Congratulations to Oklahoma State. Coach Mike Gundy's highly talented and motivated bunch finally got over the hump, annihilating hated archrival Oklahoma and winning their first Big 12 championship in the process. And Kansas State's Bill Snyder is a lockdown for Big 12 coach of the year, and he should be the national coach of the year.
Oklahoma, Texas A&M and Oklahoma State were the top three choices of the Big 12 coaches in their annual preseason poll in advance of the 2011 season. Baylor was picked sixth and Kansas State eighth. About the only thing the coaches got right in their preseason prognostication on how the teams would fare this football season was Kansas expected to bring up the rear.
Only six teams were in action on the final weekend of the regular season, but the three games that took place showcased what will go down as a changing of the guard in the power structure at the top of the Big 12, at least for this eventful pigskin season. The new Big 12 football hierarchy: Oklahoma State, followed by Kansas State and Baylor. Four years ago, Baylor did not win a conference game, finishing 0-8 and 3-9 for the season. Over the last four years, Baylor and Kansas, which ended the conference season at 7-1 in 2007, have traded places.
Oklahoma State's 44-10 beat down of Oklahoma, which resulted in Bedlam all over OSU's House that Boone Pickens Built after the game, was only the Cowboys' 17th win in a series that is over a century old. It also resulted in the Pokes' largest margin of victory over Oklahoma since 1945, when the final score was 45-0.
After the game, OU coach Bob Stoops, who had won six of the eight conference championship games his team has been in, was asked the inevitable question: What happened on Saturday against Oklahoma State? Said Stoops: I don't know, but I do know I'm voting for LSU No, 1 and then Oklahoma State.
The Cowboys' Mike Gundy was even more outspoken about where he felt the chips should fall in the BCS title game selection. "There's no question Oklahoma State should be No, 2 (in the BCS) right now," the OSU alum and head coach for the past seven seasons said, adding, "when you win by 34 points, we deserve the right."
Kansas State had a less easy time Saturday against Iowa State, the team whose upset of OSU two weeks, in retrospect, was the only thing standing between Oklahoma State and their chance of living the dream playing in the BCS National Championship vs, LSU, the lone undefeated team in the Football Bowl Series. The Wildcats broke a 23-all tie with a go-ahead touchdown with under four minutes to play and then stopped a late drive by Iowa State to preserve the victory and their chance for a share of the conference crown were Oklahoma to have beaten Oklahoma State.
Asked to compare this year's Kansas State team with some of the other great Wildcat teams he has had, coach Bill Snyder said, "I reserve the right to make those judgments until the end of the season, and then I'll find a way to avoid the question."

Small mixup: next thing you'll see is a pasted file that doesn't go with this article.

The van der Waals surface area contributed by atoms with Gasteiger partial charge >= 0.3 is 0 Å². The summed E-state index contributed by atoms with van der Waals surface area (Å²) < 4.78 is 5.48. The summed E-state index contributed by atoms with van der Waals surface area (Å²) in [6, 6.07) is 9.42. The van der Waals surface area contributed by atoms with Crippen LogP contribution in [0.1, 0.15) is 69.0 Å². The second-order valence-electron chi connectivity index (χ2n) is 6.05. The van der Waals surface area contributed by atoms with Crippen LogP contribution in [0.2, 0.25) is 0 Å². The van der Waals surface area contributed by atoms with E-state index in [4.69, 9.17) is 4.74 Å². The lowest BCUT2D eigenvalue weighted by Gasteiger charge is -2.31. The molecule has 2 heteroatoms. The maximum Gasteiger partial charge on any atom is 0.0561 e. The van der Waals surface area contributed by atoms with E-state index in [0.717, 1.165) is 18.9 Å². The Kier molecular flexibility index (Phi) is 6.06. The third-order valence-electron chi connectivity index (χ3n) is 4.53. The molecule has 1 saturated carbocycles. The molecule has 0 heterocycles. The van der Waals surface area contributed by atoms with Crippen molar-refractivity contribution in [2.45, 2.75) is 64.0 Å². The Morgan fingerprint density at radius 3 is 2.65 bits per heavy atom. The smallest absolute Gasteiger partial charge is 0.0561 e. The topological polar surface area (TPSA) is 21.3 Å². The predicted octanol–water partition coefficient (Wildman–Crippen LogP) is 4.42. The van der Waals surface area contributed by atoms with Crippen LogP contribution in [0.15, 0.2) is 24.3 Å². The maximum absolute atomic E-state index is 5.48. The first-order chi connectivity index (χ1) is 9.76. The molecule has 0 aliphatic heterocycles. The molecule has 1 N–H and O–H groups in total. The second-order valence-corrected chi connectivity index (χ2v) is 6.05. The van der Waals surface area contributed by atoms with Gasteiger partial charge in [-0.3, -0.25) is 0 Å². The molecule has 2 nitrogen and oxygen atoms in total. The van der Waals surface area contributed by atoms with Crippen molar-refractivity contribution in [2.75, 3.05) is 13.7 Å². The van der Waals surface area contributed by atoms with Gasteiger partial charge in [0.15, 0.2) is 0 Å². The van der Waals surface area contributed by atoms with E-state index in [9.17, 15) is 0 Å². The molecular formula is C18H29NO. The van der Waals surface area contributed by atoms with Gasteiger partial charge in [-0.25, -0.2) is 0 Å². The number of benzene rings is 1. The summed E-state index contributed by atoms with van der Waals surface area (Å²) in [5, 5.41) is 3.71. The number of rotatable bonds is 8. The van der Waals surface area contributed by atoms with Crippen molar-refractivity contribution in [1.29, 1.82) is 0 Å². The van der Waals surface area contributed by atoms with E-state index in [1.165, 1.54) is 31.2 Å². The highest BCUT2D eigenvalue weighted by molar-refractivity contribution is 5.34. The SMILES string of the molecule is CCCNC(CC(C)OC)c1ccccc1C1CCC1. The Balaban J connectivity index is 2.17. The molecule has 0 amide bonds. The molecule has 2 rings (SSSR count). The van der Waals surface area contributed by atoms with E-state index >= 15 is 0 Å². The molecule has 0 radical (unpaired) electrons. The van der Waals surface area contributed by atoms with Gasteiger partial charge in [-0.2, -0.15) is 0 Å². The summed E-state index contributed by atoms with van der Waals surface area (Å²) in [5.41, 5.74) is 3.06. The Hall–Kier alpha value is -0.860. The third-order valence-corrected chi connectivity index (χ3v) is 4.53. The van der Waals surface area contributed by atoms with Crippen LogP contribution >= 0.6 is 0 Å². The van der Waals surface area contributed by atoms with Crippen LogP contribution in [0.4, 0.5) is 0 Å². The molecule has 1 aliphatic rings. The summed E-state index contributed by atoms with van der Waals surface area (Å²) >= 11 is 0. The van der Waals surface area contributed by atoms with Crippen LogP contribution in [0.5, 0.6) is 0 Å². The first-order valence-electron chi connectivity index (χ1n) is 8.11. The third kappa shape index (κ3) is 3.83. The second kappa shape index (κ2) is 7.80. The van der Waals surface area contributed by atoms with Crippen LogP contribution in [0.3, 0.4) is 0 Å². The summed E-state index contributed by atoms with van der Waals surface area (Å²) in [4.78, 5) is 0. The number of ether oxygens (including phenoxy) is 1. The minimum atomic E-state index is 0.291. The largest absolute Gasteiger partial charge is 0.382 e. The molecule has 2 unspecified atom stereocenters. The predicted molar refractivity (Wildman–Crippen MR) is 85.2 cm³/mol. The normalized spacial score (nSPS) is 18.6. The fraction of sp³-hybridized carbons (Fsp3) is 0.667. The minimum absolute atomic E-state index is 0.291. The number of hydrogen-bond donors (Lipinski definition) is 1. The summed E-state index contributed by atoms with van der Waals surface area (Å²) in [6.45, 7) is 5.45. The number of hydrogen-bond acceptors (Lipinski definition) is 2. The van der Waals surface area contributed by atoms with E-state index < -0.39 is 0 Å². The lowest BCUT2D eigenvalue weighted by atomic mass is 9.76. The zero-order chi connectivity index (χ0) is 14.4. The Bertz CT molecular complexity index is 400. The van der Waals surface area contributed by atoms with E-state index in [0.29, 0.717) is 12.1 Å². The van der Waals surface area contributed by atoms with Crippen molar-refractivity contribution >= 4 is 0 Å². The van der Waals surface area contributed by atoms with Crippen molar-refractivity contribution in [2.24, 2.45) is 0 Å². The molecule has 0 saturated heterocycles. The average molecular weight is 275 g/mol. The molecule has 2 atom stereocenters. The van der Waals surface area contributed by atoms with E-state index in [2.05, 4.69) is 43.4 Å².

Following are five big things we learned this season in Big 12 football:
- If you didn't think Oklahoma missed All-American wide-receiver Ryan Broyles after he got suffered a season-ending knee injury in the Sooners eighth game of the season vs. Texas A&M, consider this: Quarterback Landry Jones did not throw a touchdown pass in any of the Sooners' three games after Broyles went down and the team voted No. 1 to start the season lost two of the three.
- Bill Snyder took a team that Big 12 coaches (other than Snyder, of course) projected to finish eighth in the 10-team league before the season started to a 9-2 year and a second-place finish behind conference champion Oklahoma State. And he did it with a team that may have lacked the physical talent and ability of other conference teams but obviously led the league in heart and determination. Chalk that up to Snyder and his coaching staff.
- All year long we read and heard about Oklahoma State's Brandon Weeden and Landry Jones as Heisman hopefuls. Let me tell you, neither came close to the phenomenal year that Baylor's Robert Griffin III exhibited. Griffin not only led his team, a perennial bottom feeder until he and coach Art Briles came along, to a third-place finish, beating Oklahoma and Texas for the first time since anyone can remember, but he three for nearly as many passing yards as Weeden and Jones while gaining 644 rushing yards as well. Jones' and Weeden's combined rushing yards were minus-111. RG3 stands above all the rest, and he has one more year of eligibility if he elects to come back for his senior season.
- Baylor also sported the best supporting cast in the conference, if not the country, backing up its star quarterback on offense. Terrance Ganaway led the Big 12 in rushing yards (1,347) this season and speedy wide-receiver Kendall Wright rolled up the most pass-receiving yards (101 catches for 1,336 yards). As a result Baylor not only was tops in the Big 12 in total offense (yes, even better than Oklahoma State), but finished second in the nation to Houston.
- If you ask me, the biggest disappointment in the conference this football season, notwithstanding the surprising collapses of Oklahoma and Texas A&M, was how Texas Tech fell off the cliff midway through the conference season. The Red Raiders stood at 2-2 after upsetting Oklahoma on Oct. 12 and also ending the Sooners' 39-game home winning streak, then the bottom fell out. Tech didn't win another conference game, dropping all five games after the stunning defeat of the Sooners. What's more, four of the five loses (to Iowa State, Texas, Oklahoma State and Baylor) weren't even close.
For more information:
Additional information on Missouri Tigers' sports
More information on Kansas State sports